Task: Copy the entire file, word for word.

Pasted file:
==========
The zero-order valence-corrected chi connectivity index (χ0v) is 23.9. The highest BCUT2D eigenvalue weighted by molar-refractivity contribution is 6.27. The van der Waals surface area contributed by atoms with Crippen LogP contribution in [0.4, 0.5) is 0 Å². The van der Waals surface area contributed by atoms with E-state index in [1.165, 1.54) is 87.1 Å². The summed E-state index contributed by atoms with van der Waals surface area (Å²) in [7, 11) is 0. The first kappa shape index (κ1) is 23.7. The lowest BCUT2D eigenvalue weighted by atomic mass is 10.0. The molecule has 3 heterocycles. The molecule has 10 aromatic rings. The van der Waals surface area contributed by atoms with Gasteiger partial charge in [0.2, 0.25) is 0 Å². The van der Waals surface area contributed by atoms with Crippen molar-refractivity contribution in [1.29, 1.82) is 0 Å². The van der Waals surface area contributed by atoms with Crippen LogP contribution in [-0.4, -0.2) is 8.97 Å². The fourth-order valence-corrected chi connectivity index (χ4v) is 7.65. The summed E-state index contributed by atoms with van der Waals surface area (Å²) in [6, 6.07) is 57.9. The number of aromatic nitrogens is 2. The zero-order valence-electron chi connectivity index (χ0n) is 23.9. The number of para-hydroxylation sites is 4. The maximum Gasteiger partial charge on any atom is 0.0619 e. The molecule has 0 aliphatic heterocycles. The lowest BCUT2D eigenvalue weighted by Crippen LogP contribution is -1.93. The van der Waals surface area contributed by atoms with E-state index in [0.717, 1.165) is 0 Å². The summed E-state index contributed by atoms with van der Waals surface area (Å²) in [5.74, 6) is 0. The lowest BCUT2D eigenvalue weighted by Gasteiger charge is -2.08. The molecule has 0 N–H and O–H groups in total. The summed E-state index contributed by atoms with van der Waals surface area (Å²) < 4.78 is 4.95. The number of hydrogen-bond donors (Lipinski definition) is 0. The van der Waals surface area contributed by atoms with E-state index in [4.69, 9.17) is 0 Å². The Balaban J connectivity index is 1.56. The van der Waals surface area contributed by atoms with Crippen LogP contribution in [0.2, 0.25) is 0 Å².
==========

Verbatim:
The zero-order valence-corrected chi connectivity index (χ0v) is 23.9. The highest BCUT2D eigenvalue weighted by molar-refractivity contribution is 6.27. The van der Waals surface area contributed by atoms with Crippen LogP contribution in [0.4, 0.5) is 0 Å². The van der Waals surface area contributed by atoms with E-state index in [1.165, 1.54) is 87.1 Å². The summed E-state index contributed by atoms with van der Waals surface area (Å²) in [7, 11) is 0. The first kappa shape index (κ1) is 23.7. The lowest BCUT2D eigenvalue weighted by atomic mass is 10.0. The molecule has 3 heterocycles. The molecule has 10 aromatic rings. The van der Waals surface area contributed by atoms with Gasteiger partial charge in [0.2, 0.25) is 0 Å². The van der Waals surface area contributed by atoms with Crippen molar-refractivity contribution in [1.29, 1.82) is 0 Å². The van der Waals surface area contributed by atoms with Crippen LogP contribution in [-0.4, -0.2) is 8.97 Å². The fourth-order valence-corrected chi connectivity index (χ4v) is 7.65. The summed E-state index contributed by atoms with van der Waals surface area (Å²) in [6, 6.07) is 57.9. The number of aromatic nitrogens is 2. The zero-order valence-electron chi connectivity index (χ0n) is 23.9. The number of para-hydroxylation sites is 4. The maximum Gasteiger partial charge on any atom is 0.0619 e. The molecule has 0 aliphatic heterocycles. The lowest BCUT2D eigenvalue weighted by Crippen LogP contribution is -1.93. The van der Waals surface area contributed by atoms with E-state index in [0.717, 1.165) is 0 Å². The summed E-state index contributed by atoms with van der Waals surface area (Å²) in [5.74, 6) is 0. The lowest BCUT2D eigenvalue weighted by Gasteiger charge is -2.08. The molecule has 0 N–H and O–H groups in total. The summed E-state index contributed by atoms with van der Waals surface area (Å²) < 4.78 is 4.95. The number of hydrogen-bond donors (Lipinski definition) is 0. The van der Waals surface area contributed by atoms with E-state index in [4.69, 9.17) is 0 Å². The Balaban J connectivity index is 1.56. The van der Waals surface area contributed by atoms with Crippen LogP contribution in [0.2, 0.25) is 0 Å².